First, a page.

For some time, I needed a way to use caffeinate on Windows. If you are coming from macOS, you know how useful this utility can be when you want to keep the computer awake for some definite or indefinite time. So, following the engineer mindset, I decided to build my own, starting with a PowerShell script.
As I was fiddling with some automation scenarios at home, I thought of putting the Synology Network Attached Storage (NAS) to good use. That is, in addition to all the photo backup stuff it's already doing. At the end of last year, I wrote a blog post about building a simple system to maintain evergreen notes, based on Hugo, Docker, and, well, that's it - there are only Markdown files in the mix. Evergreen notes in this context are nothing other than a personal Wikipedia of sorts.
Way back in 2018, I coded up a little project that allowed me to record my Nest camera stream in a _very_ hacky way. I wanted to get the raw video off of the camera without paying for a Nest Aware subscription.
When building tools that authenticate against other APIs, more often than not I need to manage private keys and secrets. The challenge is that sometimes it’s very easy to forget the fact that the key is sitting somewhere in a configuration file, and it will be accidentally checked in to the repository. With the proliferation of tools like trufflehog, that’s generally not a position you want to be in. A lot of services are being proactive about it, and when a leaked key is detected, it will be automatically revoked (notice how it someone attempted to use it within minutes of the leak).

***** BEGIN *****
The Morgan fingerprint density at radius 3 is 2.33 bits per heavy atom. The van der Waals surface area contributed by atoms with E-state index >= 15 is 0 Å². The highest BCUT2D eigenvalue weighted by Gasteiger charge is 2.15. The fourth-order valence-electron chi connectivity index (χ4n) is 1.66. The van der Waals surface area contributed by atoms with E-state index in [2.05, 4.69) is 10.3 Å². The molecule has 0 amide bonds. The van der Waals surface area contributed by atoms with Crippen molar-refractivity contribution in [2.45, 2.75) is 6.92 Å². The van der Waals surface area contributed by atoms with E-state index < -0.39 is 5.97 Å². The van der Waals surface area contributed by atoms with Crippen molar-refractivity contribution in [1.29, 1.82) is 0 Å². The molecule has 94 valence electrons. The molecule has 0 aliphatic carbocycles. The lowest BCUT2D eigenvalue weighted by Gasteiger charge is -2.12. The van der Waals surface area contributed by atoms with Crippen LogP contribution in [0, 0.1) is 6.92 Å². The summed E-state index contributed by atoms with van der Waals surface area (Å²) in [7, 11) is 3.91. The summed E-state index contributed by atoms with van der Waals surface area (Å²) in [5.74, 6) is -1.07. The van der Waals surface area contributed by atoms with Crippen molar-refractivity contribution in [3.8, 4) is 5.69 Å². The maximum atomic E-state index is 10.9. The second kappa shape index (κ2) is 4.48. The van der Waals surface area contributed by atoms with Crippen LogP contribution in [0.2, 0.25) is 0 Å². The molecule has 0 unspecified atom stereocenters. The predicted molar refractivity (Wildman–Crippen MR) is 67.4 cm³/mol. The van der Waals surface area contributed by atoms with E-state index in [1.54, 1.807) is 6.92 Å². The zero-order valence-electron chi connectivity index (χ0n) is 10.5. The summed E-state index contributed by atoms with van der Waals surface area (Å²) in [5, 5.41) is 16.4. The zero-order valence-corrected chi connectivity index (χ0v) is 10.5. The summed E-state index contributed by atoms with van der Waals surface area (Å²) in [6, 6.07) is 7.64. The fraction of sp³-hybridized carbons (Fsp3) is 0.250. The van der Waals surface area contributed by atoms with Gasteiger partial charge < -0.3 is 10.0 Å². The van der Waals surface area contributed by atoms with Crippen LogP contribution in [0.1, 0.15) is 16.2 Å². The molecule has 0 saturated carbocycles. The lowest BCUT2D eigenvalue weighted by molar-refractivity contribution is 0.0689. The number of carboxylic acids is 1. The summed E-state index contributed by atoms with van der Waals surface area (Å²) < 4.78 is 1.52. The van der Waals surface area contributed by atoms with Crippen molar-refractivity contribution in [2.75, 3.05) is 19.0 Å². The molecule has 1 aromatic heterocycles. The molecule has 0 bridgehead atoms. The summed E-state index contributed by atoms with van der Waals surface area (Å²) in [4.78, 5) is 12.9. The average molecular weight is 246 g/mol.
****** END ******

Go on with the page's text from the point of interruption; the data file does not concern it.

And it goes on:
I use a MacBook as a daily driver, and over the course of the past four years, I’ve built an understanding of what I really want to have on the machine to make myself efficient. Coincidentally, I’ve been asked by a couple of friends for recommendations of tools they should have on their macOS-based laptops - this blog post is an answer to that question. An Oprah’s Favorites version for Mac apps.
When things go wrong, it’s human instinct to jump to the nearest possible solution and execute. The goal is to rectify the problem as soon as possible, to ensure that it either never happens again, or the chances of it happening again are slim. This hasty response, however, more often than not leads to suboptimal solutions that merely put a band-aid on the problem and do not address the underlying root causes.
You are getting started as a PM - what are some of the tools that can help you be productive, organized and just overall effective? That is a question that I asked myself when I first started as a program manager. There are so many things to stay on top of, and just no clear guidance as to what I should use to do so. In this post, I am outlining just some of them that helped me not lose track of the million and one things a PM needs to work on.
It’s almost 4 in the morning, and as with all great ideas, this one came to me while I was working on a completely different project. I was thinking that it is a shame that I cannot attach files to an email via EmailComposeTask – and indeed, I am not the only one thinking about this.